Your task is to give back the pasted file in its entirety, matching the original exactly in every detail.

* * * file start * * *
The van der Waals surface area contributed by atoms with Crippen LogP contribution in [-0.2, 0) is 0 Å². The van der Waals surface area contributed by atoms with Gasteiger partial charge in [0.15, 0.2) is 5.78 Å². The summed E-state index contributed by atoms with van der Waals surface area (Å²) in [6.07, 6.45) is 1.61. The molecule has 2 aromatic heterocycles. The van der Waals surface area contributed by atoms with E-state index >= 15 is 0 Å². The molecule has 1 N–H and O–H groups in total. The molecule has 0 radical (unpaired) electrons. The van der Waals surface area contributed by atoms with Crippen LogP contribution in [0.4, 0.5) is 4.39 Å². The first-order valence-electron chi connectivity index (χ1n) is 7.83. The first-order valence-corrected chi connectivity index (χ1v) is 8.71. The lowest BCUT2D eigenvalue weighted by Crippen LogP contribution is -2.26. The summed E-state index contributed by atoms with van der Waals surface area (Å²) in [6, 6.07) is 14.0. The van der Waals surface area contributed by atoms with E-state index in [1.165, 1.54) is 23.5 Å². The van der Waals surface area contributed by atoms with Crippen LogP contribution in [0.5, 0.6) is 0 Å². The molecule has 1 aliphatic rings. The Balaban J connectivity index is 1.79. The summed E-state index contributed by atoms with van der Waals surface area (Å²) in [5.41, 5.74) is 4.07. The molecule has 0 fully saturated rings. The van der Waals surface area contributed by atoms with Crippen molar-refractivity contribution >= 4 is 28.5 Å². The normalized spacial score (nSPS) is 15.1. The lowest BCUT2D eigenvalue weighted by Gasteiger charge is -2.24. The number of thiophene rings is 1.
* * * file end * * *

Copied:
The van der Waals surface area contributed by atoms with Crippen LogP contribution in [-0.2, 0) is 0 Å². The van der Waals surface area contributed by atoms with Gasteiger partial charge in [0.15, 0.2) is 5.78 Å². The summed E-state index contributed by atoms with van der Waals surface area (Å²) in [6.07, 6.45) is 1.61. The molecule has 2 aromatic heterocycles. The van der Waals surface area contributed by atoms with E-state index >= 15 is 0 Å². The molecule has 1 N–H and O–H groups in total. The molecule has 0 radical (unpaired) electrons. The van der Waals surface area contributed by atoms with Crippen LogP contribution in [0.4, 0.5) is 4.39 Å². The first-order valence-electron chi connectivity index (χ1n) is 7.83. The first-order valence-corrected chi connectivity index (χ1v) is 8.71. The lowest BCUT2D eigenvalue weighted by Crippen LogP contribution is -2.26. The summed E-state index contributed by atoms with van der Waals surface area (Å²) in [6, 6.07) is 14.0. The van der Waals surface area contributed by atoms with E-state index in [1.165, 1.54) is 23.5 Å². The van der Waals surface area contributed by atoms with Crippen LogP contribution in [0.5, 0.6) is 0 Å². The molecule has 1 aliphatic rings. The Balaban J connectivity index is 1.79. The summed E-state index contributed by atoms with van der Waals surface area (Å²) in [5.41, 5.74) is 4.07. The molecule has 0 fully saturated rings. The van der Waals surface area contributed by atoms with Crippen molar-refractivity contribution >= 4 is 28.5 Å². The normalized spacial score (nSPS) is 15.1. The lowest BCUT2D eigenvalue weighted by Gasteiger charge is -2.24. The number of thiophene rings is 1.